The Emperor Seamounts: Southward Motion of the Hawaiian Hotspot Plume in Earth's Mantle

@article{Tarduno2003TheES,
  title={The Emperor Seamounts: Southward Motion of the Hawaiian Hotspot Plume in Earth's Mantle},
  author={John A. Tarduno and Robert A. Duncan and David W. Scholl and Rory D. Cottrell and Bernhard Steinberger and Thorvaldur Thordarson and Bryan C. Kerr and Clive R. Neal and Frederick A. Frey and Masayuki Torii and Claire Carvallo},
  journal={Science},
  year={2003},
  volume={301},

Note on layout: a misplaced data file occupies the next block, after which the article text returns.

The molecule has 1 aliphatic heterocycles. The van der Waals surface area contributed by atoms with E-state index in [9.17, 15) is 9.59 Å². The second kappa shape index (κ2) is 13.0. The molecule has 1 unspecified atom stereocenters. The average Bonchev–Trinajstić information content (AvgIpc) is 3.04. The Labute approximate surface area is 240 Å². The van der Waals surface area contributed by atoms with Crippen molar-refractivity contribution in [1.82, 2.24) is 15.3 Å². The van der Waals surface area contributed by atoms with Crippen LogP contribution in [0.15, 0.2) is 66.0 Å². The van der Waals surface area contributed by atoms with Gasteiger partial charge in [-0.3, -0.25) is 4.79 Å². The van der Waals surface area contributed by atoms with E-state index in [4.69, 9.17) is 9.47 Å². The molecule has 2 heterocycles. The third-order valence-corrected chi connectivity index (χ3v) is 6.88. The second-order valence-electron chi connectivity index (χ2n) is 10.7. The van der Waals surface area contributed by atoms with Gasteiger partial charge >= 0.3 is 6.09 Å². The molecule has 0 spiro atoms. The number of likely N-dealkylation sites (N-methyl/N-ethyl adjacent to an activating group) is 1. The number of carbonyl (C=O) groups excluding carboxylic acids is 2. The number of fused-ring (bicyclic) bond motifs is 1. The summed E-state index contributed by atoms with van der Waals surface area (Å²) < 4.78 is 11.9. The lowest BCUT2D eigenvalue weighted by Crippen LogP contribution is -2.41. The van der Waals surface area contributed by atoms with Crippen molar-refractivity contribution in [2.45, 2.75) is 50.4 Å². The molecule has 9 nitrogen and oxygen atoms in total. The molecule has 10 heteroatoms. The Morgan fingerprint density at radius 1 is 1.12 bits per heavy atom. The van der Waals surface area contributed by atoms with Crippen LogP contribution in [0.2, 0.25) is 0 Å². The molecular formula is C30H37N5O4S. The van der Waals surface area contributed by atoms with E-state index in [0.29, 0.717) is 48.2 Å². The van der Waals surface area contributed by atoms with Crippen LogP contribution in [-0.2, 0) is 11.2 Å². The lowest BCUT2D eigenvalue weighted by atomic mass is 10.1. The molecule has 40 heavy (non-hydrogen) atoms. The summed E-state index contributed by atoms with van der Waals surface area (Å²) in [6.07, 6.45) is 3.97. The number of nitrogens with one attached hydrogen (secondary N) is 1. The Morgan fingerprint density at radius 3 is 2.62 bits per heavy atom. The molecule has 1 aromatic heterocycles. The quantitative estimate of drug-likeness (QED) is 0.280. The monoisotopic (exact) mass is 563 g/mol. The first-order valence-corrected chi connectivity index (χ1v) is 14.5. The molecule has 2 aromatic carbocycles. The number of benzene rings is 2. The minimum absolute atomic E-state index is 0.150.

pages={1064 - 1069}
}
The Hawaiian-Emperor hotspot track has a prominent bend, which has served as the basis for the theory that the Hawaiian hotspot, fixed in the deep mantle, traced a change in plate motion. However, paleomagnetic and radiometric age data from samples recovered by ocean drilling define an age-progressive paleolatitude history, indicating that the Emperor Seamount trend was principally formed by the rapid motion (over 40 millimeters per year) of the Hawaiian hotspot plume during Late Cretaceous to… 
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